“We were thrilled because we were up against more than 500 groups from industry and academia, including Baidu, Google, Huawei, Stanford, and MIT,” says team lead and HP Labs senior research scientist Dr. Lei Liu. Joining Liu in developing the winning solution were Dr. Pang-Ning Tan, associate professor of computer science and engineering at Michigan State University, and Xi Liu, a Ph.D. student at Michigan State and former intern who worked with Liu at HP Labs this summer.
The competition was run in association with the UK-based SPHERE project, which aims to impact healthcare through data-fusion and machine learning via the development of a common platform of home-based environmental sensors and with a particular emphasis on enabling the elderly to live safely at home while maintaining their privacy and independence.
“While our focus here was on advancing activity recognition to help keep seniors safe, the technologies we invented can work with data from any other types of sensors, and thus have potential uses far beyond healthcare,” Liu suggests. “They’re particularly relevant to services built around home healthcare, wearable devices, and the Internet of Things, all three of which are areas of current interest at HP Labs.”
To achieve their win, the HP/Michigan State team had to first develop a system for matching the raw ‘training’ data with the activity labels they were given, extracting a set of features from that data that clearly represented each activity class. They then looked for spatial and temporal patterns in the data, building that information into their machine learning model. In addition, they developed a novel approach to the issue of “overfitting,” a major challenge in machine learning where the learning model overreacts to minor fluctuations in the training data and therefore offers poor predictions when presented with new data points.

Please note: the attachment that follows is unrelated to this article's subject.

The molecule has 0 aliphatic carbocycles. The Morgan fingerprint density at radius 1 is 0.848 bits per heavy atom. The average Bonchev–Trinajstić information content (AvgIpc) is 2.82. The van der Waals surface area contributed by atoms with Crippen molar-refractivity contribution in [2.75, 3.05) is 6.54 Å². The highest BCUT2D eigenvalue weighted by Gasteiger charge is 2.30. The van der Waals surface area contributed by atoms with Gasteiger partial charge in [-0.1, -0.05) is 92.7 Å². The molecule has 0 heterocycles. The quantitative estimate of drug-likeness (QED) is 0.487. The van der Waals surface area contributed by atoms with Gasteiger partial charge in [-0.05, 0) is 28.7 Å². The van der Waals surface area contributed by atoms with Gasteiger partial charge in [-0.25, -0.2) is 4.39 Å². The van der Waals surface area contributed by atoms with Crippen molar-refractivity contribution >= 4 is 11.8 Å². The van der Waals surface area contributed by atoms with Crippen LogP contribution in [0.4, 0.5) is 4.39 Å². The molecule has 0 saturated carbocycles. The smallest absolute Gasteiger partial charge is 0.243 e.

“This problem bothered us for quite a while,” says Liu. “One of the challenges was that we could improve performance with the training data, but when we tried the solution on the unlabeled test data, its performance actually got worse. This performance inconsistency is a huge challenge because it doesn’t offer a good indication of how to get around it, so you have no idea if the effort you are making to address it each time will be effective.”
The team’s solution to the problem was a novel boosting approach, coupled with a diverse set local predictive models that also helped make the machine learning system more robust.
“Another challenge was that they were also missing some sensors, like cameras, in some areas of the house, like the bedroom and bathroom,” adds Liu. “We had to learn the relations between different types of sensor data so that we could spot an emergency anywhere in the house. We did that by modeling relationships between data from different sensors when that was available and then using the model to accurately identify what people were doing even when no one could actually see them.”